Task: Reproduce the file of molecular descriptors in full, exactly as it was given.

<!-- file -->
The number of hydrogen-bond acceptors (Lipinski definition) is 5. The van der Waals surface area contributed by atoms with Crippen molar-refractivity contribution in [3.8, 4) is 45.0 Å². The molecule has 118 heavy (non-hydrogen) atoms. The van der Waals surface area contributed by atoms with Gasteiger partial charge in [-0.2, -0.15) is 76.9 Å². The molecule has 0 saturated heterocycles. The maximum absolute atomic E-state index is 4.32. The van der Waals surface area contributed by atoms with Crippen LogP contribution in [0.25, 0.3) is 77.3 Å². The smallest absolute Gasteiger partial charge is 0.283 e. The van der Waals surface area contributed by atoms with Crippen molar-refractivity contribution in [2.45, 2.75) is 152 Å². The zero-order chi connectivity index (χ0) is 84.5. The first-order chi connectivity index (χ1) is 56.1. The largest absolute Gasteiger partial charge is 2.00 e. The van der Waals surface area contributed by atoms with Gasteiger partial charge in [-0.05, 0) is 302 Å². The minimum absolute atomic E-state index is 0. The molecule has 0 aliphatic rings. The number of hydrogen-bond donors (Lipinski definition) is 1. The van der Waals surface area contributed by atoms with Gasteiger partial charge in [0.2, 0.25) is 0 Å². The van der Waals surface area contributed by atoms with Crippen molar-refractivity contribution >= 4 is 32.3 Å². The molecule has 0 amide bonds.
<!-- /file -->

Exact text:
The number of hydrogen-bond acceptors (Lipinski definition) is 5. The van der Waals surface area contributed by atoms with Crippen molar-refractivity contribution in [3.8, 4) is 45.0 Å². The molecule has 118 heavy (non-hydrogen) atoms. The van der Waals surface area contributed by atoms with Gasteiger partial charge in [-0.2, -0.15) is 76.9 Å². The molecule has 0 saturated heterocycles. The maximum absolute atomic E-state index is 4.32. The van der Waals surface area contributed by atoms with Crippen LogP contribution in [0.25, 0.3) is 77.3 Å². The smallest absolute Gasteiger partial charge is 0.283 e. The van der Waals surface area contributed by atoms with Crippen molar-refractivity contribution in [2.45, 2.75) is 152 Å². The zero-order chi connectivity index (χ0) is 84.5. The first-order chi connectivity index (χ1) is 56.1. The largest absolute Gasteiger partial charge is 2.00 e. The van der Waals surface area contributed by atoms with Gasteiger partial charge in [-0.05, 0) is 302 Å². The minimum absolute atomic E-state index is 0. The molecule has 0 aliphatic rings. The number of hydrogen-bond donors (Lipinski definition) is 1. The van der Waals surface area contributed by atoms with Gasteiger partial charge in [0.2, 0.25) is 0 Å². The van der Waals surface area contributed by atoms with Crippen molar-refractivity contribution >= 4 is 32.3 Å². The molecule has 0 amide bonds.